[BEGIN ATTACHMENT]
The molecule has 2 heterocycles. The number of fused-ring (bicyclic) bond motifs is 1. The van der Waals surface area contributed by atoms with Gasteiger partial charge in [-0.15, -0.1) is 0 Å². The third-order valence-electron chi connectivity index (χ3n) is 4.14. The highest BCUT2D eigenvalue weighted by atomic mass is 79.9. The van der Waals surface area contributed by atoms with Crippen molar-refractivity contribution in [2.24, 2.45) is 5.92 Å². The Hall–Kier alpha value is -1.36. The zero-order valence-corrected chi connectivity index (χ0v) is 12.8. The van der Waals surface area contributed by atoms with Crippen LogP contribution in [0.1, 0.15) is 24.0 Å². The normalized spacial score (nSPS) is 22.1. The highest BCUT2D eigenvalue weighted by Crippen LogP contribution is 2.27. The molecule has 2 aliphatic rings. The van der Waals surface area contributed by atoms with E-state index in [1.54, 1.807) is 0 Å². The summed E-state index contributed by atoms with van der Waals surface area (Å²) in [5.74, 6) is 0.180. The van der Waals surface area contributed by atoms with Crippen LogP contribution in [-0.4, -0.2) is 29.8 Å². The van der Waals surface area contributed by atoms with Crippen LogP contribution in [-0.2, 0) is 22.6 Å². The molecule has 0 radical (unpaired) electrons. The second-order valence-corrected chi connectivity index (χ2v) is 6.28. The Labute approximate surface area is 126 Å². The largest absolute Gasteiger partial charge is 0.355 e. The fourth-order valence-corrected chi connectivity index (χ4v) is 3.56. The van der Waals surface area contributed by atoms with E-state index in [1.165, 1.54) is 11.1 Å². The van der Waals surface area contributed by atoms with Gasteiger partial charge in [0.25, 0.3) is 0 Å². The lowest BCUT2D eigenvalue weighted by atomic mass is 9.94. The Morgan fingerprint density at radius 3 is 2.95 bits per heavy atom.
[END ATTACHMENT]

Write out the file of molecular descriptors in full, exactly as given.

The molecule has 2 heterocycles. The number of fused-ring (bicyclic) bond motifs is 1. The van der Waals surface area contributed by atoms with Gasteiger partial charge in [-0.15, -0.1) is 0 Å². The third-order valence-electron chi connectivity index (χ3n) is 4.14. The highest BCUT2D eigenvalue weighted by atomic mass is 79.9. The van der Waals surface area contributed by atoms with Crippen molar-refractivity contribution in [2.24, 2.45) is 5.92 Å². The Hall–Kier alpha value is -1.36. The zero-order valence-corrected chi connectivity index (χ0v) is 12.8. The van der Waals surface area contributed by atoms with Crippen LogP contribution in [0.1, 0.15) is 24.0 Å². The normalized spacial score (nSPS) is 22.1. The highest BCUT2D eigenvalue weighted by Crippen LogP contribution is 2.27. The molecule has 2 aliphatic rings. The van der Waals surface area contributed by atoms with E-state index in [1.54, 1.807) is 0 Å². The summed E-state index contributed by atoms with van der Waals surface area (Å²) in [5.74, 6) is 0.180. The van der Waals surface area contributed by atoms with Crippen LogP contribution in [-0.4, -0.2) is 29.8 Å². The van der Waals surface area contributed by atoms with Crippen LogP contribution in [-0.2, 0) is 22.6 Å². The molecule has 0 radical (unpaired) electrons. The second-order valence-corrected chi connectivity index (χ2v) is 6.28. The Labute approximate surface area is 126 Å². The largest absolute Gasteiger partial charge is 0.355 e. The fourth-order valence-corrected chi connectivity index (χ4v) is 3.56. The van der Waals surface area contributed by atoms with E-state index in [1.165, 1.54) is 11.1 Å². The van der Waals surface area contributed by atoms with Gasteiger partial charge in [0.25, 0.3) is 0 Å². The lowest BCUT2D eigenvalue weighted by atomic mass is 9.94. The Morgan fingerprint density at radius 3 is 2.95 bits per heavy atom.